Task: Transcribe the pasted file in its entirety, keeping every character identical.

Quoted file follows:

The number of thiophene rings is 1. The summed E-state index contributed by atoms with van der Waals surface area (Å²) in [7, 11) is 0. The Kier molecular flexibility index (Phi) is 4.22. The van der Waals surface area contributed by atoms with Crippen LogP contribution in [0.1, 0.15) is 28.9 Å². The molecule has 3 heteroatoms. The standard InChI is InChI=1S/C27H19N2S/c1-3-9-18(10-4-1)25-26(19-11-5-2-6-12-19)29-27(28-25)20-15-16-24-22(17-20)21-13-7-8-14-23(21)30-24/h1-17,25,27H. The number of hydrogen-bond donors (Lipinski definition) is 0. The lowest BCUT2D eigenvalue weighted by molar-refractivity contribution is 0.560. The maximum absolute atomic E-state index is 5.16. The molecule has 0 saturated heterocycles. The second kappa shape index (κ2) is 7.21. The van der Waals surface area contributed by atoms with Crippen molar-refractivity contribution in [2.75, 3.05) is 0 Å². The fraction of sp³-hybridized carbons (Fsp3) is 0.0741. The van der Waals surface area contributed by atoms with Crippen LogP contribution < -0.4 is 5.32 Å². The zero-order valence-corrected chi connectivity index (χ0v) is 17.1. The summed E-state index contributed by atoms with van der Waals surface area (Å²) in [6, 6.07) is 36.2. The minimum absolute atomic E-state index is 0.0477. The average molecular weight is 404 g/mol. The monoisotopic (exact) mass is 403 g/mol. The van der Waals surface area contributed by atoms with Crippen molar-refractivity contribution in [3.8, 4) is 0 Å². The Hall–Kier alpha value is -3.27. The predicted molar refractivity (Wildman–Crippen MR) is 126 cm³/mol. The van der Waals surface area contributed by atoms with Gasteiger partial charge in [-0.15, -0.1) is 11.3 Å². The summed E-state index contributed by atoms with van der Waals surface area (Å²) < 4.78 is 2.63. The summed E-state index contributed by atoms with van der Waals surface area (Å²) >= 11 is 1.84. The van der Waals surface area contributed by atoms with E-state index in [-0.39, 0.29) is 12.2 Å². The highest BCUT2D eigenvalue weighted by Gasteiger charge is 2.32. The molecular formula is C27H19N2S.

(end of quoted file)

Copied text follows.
The number of thiophene rings is 1. The summed E-state index contributed by atoms with van der Waals surface area (Å²) in [7, 11) is 0. The Kier molecular flexibility index (Phi) is 4.22. The van der Waals surface area contributed by atoms with Crippen LogP contribution in [0.1, 0.15) is 28.9 Å². The molecule has 3 heteroatoms. The standard InChI is InChI=1S/C27H19N2S/c1-3-9-18(10-4-1)25-26(19-11-5-2-6-12-19)29-27(28-25)20-15-16-24-22(17-20)21-13-7-8-14-23(21)30-24/h1-17,25,27H. The number of hydrogen-bond donors (Lipinski definition) is 0. The lowest BCUT2D eigenvalue weighted by molar-refractivity contribution is 0.560. The maximum absolute atomic E-state index is 5.16. The molecule has 0 saturated heterocycles. The second kappa shape index (κ2) is 7.21. The van der Waals surface area contributed by atoms with Crippen molar-refractivity contribution in [2.75, 3.05) is 0 Å². The fraction of sp³-hybridized carbons (Fsp3) is 0.0741. The van der Waals surface area contributed by atoms with Crippen LogP contribution < -0.4 is 5.32 Å². The zero-order valence-corrected chi connectivity index (χ0v) is 17.1. The summed E-state index contributed by atoms with van der Waals surface area (Å²) in [6, 6.07) is 36.2. The minimum absolute atomic E-state index is 0.0477. The average molecular weight is 404 g/mol. The monoisotopic (exact) mass is 403 g/mol. The van der Waals surface area contributed by atoms with Crippen molar-refractivity contribution in [3.8, 4) is 0 Å². The Hall–Kier alpha value is -3.27. The predicted molar refractivity (Wildman–Crippen MR) is 126 cm³/mol. The van der Waals surface area contributed by atoms with Gasteiger partial charge in [-0.15, -0.1) is 11.3 Å². The summed E-state index contributed by atoms with van der Waals surface area (Å²) < 4.78 is 2.63. The summed E-state index contributed by atoms with van der Waals surface area (Å²) >= 11 is 1.84. The van der Waals surface area contributed by atoms with E-state index in [-0.39, 0.29) is 12.2 Å². The highest BCUT2D eigenvalue weighted by Gasteiger charge is 2.32. The molecular formula is C27H19N2S.